The Devil In The White City: Murder, Magic, And Madness At The Fair That Changed America

Paperback | February 10, 2004

byErik Larson

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Erik Larson—author of #1 bestseller IN THE GARDEN OF BEASTS—intertwines the true tale of the 1893 World's Fair and the cunning serial killer who used the fair to lure his victims to their death. Combining meticulous research with nail-biting storytelling, Erik Larson has crafted a narrative with all the wonder of newly discovered history and the thrills of the best fiction.

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Combining meticulous research with nail-biting storytelling, Erik Larson has crafted a narrative with all the wonder of newly discovered history and the thrills of the best fiction.

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From Our Editors

Combining meticulous research with nail-biting storytelling, Erik Larson has crafted a narrative with all the wonder of newly discovered history and the thrills of the best fiction.

From the Publisher

Erik Larson—author of #1 bestseller IN THE GARDEN OF BEASTS—intertwines the true tale of the 1893 World's Fair and the cunning serial killer who used the fair to lure his victims to their death. Combining meticulous research with nail-biting storytelling, Erik Larson has crafted a narrative with all the wonder of newly discovered histo...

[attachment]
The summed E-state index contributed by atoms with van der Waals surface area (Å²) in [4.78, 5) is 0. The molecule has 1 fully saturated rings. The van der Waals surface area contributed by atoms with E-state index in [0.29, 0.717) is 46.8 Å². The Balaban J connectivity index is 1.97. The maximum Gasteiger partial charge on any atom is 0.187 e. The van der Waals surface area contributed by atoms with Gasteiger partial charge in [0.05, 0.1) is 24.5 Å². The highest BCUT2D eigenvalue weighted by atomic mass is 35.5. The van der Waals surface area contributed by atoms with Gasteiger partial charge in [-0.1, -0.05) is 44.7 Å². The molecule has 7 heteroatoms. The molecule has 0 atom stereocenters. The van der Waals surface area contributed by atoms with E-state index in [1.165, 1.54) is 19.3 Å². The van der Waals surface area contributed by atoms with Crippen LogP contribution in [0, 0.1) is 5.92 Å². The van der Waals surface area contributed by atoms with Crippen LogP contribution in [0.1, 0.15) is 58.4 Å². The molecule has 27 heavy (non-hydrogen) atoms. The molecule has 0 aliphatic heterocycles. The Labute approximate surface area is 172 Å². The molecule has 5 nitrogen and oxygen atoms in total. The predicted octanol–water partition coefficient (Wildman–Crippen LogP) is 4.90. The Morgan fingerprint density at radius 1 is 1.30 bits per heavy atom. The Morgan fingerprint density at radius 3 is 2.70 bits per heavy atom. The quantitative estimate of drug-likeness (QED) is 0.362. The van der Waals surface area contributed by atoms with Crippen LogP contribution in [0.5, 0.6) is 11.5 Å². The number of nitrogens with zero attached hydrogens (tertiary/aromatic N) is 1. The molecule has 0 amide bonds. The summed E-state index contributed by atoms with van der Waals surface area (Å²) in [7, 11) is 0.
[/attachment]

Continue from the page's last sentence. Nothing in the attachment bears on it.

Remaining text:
From the Jacket

Bringing Chicago circa 1893 to vivid life, Erik Larson's spellbinding bestseller intertwines the true tale of two men--the brilliant architect behind the legendary 1893 World's Fair, striving to secure America's place in the world; and the cunning serial killer who used the fair to lure his victims to their death. Combining meticulous ...

ERIK LARSON is the author of four national bestsellers: In the Garden of Beasts, Thunderstruck, The Devil in the White City, and Isaac's Storm, which have collectively sold more than 5.5 million copies. His magazine stories have appeared in The New Yorker, The Atlantic Monthly, Harper's and other publications and his books have been pu...

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Format:PaperbackDimensions:464 pages, 7.98 × 5.16 × 0.94 inPublished:February 10, 2004Publisher:Knopf Doubleday Publishing GroupLanguage:English

The following ISBNs are associated with this title:

ISBN - 10:0375725601

ISBN - 13:9780375725609

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Rated 5 out of 5 by from Awesome read I spent a summer in Chicago and this was an excellent book to read while exploring the city. It gives a historical account of significant city-shaping events as well as the culture of Chicago at the time. It was well written, entertaining, and informative.
Date published: 2016-02-23
Rated 5 out of 5 by from The devil in the white city Very well written and researched. Even pace of informaton and wonderful style of story telling. This is why i enjoy reading.
Date published: 2014-12-07
Rated 4 out of 5 by from Fascinating and terrifying Fascinating look at how opulence and technological advancements blind us to our most horrific capabilities.
Date published: 2014-12-03
Rated 5 out of 5 by from Captivating read I have read Larson's book twice. Each time I am amazed at how he grabs me in the first chapter and I cannot put the book down until I am done. It is a fascinating epic history.
Date published: 2013-09-01